Hyperelliptic continued fractions

25 October 2021
Francesco Ballini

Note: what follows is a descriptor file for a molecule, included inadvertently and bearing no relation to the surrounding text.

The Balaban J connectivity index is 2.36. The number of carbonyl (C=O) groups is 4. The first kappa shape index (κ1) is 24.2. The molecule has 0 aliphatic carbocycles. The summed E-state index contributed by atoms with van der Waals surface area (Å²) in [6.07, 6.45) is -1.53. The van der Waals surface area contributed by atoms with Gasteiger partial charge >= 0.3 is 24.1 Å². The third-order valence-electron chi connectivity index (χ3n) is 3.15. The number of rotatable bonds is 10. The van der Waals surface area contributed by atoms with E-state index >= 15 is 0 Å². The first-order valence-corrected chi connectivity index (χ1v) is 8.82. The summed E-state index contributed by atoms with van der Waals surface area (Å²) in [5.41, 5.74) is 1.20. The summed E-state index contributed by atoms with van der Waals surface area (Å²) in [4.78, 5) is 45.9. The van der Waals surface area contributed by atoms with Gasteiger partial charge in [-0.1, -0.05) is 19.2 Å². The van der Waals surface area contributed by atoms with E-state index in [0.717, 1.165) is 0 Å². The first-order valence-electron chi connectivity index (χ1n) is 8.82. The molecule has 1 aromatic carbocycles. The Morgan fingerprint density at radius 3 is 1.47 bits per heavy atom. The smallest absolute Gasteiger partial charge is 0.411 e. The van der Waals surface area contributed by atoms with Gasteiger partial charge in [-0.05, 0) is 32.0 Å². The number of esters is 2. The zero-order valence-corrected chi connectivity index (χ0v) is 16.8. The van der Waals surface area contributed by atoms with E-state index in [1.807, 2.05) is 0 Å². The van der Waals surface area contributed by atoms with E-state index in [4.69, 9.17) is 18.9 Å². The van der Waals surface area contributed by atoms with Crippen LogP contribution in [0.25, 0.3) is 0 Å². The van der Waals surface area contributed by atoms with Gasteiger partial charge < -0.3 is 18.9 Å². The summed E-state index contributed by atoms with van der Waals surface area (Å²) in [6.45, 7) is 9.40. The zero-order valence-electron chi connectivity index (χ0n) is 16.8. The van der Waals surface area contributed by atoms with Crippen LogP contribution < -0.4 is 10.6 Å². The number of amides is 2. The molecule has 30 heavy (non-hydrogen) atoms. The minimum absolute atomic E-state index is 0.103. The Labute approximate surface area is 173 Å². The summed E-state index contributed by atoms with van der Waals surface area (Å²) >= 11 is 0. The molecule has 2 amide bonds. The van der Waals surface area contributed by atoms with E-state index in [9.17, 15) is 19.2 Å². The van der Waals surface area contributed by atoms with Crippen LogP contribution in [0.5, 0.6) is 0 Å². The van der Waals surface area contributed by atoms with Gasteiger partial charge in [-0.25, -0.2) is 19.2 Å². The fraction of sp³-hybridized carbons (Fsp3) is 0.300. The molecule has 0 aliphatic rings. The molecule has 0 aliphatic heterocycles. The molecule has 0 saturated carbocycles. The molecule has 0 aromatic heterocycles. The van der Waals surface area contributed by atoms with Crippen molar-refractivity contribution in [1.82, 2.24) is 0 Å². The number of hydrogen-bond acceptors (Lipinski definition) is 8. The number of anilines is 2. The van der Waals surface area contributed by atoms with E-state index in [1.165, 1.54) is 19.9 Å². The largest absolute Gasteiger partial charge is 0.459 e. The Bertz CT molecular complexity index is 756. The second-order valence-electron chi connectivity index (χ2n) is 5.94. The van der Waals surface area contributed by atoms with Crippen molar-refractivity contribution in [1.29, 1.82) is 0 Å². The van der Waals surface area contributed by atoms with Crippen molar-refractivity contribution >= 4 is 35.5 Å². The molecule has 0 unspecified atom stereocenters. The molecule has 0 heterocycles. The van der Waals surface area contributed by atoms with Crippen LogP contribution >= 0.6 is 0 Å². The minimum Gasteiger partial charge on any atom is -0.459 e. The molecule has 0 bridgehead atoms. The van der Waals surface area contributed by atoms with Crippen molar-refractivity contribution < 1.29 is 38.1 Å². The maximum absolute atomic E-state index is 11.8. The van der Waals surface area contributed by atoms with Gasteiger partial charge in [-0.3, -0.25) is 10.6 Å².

We can define a continued fraction for formal series $f(t)=\sum_{i=-\infty}^d c_it^i$ by repeatedly removing the polynomial part, $\sum_{i=0}^d c_it^i$, (the equivalent of the integer part) and inverting the remaining part, as in the real case. This way, the partial quotients are polynomials. Both the usual continued fractions and the polynomial continued fractions carry properties of best approximation. However, while for square roots of rationals the real continued fraction is eventually periodic, such periodicity does not always occur for $\sqrt{D(t)}$. The correct analogy was found by Abel in 1826: the continued fraction of $\sqrt{D(t)}$ is eventually periodic if and only if there exist nontrivial polynomials $x(t)$, $y(t)$ such that $x(t)^2-D(t)y(t)^2=1$ (the polynomial Pell equation). Notice that the same holds also for square root of integers in the real case. In 2014 Zannier found that some periodicity survives for all the $\sqrt{D(t)}$: the degrees of their partial quotients are eventually periodic. His proof is strongly geometric and it is based on the study of the Jacobian of the curve $u^2=D(t)$. We give a brief survey of the theory of polynomial continued fractions, Jacobians and an account of the proof of the result of Zannier.

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